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A new vulnerability has been discovered that affects all the major platforms including MacOS and Windows. The vulnerability affects all the devices that use the Thunderbolt interface and allows hackers to exploit your PC by just plugging in a wire.
The vulnerability was published earlier today by a group of researchers at the University of Cambridge, Department of Computer Science and Technology, Rice University, and SRI International. The paper presentation happened at the Network and Distributed System Security Symposium (NDSS) in San Diego, California. It describes a set of vulnerabilities in macOS, FreeBSD, and Linux, “which notionally utilize IOMMUs to protect against DMA attackers.”
The issue is related to the Direct Memory Access enabled by Thunderbolt, and is not properly prevented by the existing IOMMU protection system.
According to the paper, most of the modern computers are affected by this vulnerability which includes, but are not limited to the following:
- Thunderbolt 3 is often supported via USB Type-C ports on modern laptops.
- Machines with older versions of Thunderbolt (carried over a Mini DisplayPort connector) are also affected.
- All Apple laptops and desktops produced since 2011 are vulnerable, with the exception of the 12-inch MacBook.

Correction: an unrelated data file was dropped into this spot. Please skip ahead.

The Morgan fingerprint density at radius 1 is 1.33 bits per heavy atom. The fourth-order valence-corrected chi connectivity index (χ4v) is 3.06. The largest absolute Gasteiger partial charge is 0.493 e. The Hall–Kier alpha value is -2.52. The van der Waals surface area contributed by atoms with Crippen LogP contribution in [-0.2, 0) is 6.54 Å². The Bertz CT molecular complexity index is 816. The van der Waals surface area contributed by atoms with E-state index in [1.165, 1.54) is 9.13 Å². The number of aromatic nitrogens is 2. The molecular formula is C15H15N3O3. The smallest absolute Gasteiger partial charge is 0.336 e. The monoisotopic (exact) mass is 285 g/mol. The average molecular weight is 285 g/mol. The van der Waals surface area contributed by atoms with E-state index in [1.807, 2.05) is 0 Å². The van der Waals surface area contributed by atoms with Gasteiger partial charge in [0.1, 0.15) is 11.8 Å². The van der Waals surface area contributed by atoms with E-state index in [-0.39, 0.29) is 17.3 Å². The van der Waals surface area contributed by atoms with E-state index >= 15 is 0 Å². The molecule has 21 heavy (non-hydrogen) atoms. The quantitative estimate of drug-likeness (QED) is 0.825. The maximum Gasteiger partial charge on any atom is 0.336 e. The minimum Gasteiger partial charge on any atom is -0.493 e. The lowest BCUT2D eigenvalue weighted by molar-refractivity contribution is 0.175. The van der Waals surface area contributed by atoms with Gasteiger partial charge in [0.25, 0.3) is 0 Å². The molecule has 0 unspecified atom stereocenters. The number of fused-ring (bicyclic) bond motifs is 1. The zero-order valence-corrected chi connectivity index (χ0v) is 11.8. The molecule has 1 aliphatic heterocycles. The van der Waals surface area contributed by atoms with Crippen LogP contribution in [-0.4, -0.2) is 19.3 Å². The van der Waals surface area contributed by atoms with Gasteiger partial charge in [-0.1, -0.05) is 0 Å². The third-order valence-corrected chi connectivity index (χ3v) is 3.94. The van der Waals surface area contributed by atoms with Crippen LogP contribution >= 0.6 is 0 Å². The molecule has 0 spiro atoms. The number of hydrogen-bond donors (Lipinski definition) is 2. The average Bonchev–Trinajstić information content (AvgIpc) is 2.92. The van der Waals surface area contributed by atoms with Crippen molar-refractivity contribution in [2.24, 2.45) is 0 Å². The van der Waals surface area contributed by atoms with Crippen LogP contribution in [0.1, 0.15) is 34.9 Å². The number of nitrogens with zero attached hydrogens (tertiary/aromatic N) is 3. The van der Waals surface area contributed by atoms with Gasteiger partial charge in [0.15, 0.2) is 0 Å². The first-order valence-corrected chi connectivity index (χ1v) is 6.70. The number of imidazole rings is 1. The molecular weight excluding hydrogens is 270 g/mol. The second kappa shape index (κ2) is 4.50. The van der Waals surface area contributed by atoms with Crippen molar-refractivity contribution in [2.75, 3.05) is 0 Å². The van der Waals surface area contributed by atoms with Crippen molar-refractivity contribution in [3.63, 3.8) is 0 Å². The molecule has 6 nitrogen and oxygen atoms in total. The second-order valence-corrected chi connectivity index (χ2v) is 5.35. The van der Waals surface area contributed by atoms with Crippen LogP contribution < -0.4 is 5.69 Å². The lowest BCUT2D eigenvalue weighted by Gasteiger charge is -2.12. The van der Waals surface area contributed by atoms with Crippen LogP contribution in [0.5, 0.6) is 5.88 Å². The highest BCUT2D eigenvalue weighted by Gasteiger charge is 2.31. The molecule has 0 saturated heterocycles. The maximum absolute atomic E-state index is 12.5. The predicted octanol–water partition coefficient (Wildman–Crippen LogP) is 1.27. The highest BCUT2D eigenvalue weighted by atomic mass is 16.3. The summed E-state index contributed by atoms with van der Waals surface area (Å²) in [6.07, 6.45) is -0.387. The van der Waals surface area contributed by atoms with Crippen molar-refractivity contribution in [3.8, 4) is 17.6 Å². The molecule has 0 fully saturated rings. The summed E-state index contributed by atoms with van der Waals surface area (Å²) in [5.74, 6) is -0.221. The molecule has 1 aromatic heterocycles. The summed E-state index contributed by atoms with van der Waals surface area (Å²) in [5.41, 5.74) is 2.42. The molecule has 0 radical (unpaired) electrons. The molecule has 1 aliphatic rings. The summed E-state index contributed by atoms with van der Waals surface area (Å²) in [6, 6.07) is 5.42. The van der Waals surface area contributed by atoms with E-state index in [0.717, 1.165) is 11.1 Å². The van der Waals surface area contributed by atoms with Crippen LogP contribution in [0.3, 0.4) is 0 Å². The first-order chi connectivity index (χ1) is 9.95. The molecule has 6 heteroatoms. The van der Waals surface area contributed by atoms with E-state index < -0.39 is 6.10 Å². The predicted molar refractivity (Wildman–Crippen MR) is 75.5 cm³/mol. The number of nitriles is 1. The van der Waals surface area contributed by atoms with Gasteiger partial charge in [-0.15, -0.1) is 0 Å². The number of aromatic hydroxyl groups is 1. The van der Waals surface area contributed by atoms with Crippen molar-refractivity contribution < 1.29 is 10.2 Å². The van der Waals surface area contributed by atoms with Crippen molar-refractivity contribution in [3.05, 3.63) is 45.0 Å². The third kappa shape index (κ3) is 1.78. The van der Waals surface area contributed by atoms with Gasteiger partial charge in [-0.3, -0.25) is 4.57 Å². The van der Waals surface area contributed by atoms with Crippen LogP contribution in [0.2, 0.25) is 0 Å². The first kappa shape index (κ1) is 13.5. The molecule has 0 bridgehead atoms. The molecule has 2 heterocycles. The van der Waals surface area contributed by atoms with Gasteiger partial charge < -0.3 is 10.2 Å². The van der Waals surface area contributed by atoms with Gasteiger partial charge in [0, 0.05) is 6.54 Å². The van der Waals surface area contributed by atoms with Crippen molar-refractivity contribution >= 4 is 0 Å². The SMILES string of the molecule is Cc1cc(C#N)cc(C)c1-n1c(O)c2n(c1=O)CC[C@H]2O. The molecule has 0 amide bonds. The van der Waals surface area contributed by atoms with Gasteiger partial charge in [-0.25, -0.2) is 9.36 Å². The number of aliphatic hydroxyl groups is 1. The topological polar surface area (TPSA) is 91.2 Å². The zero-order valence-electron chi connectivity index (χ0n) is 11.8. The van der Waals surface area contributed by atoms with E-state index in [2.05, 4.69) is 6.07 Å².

- Many laptops, and some desktops, designed to run Windows or Linux produced since 2016 are also affected – check whether your laptop supports Thunderbolt.
- Thunderclap vulnerabilities can also be exploited by compromised PCI Express peripherals, either plug-in cards or chips soldered to the motherboard.
In 2016, OS vendors added Thunderclap mitigation measures to their platforms but the measures are not 100% effective and security flaws still impact systems protected using IOMMU. While some platform such as Windows 7 doesn’t even come with IOMMU, on the OSs where it is present IOMMU is either limited (Windows 10 Enterprise), disabled out of the box. The only platform where it is enabled is macOS, but even then the users aren’t safe given that Thunderclap vulnerabilities can still circumvent it.
The best way to protect is to make sure you disable all the thunderbolt ports and don’t share publicly available hardware such as chargers as they might be altered to target devices. The best practice to stay safe is to make sure you don’t leave your laptop unattended.
Such attacks are very plausible in practice. The combination of power, video, and peripheral-device DMA over Thunderbolt 3 ports facilitates the creation of malicious charging stations or displays that function correctly but simultaneously take control of connected machines.
– Theodore Markettos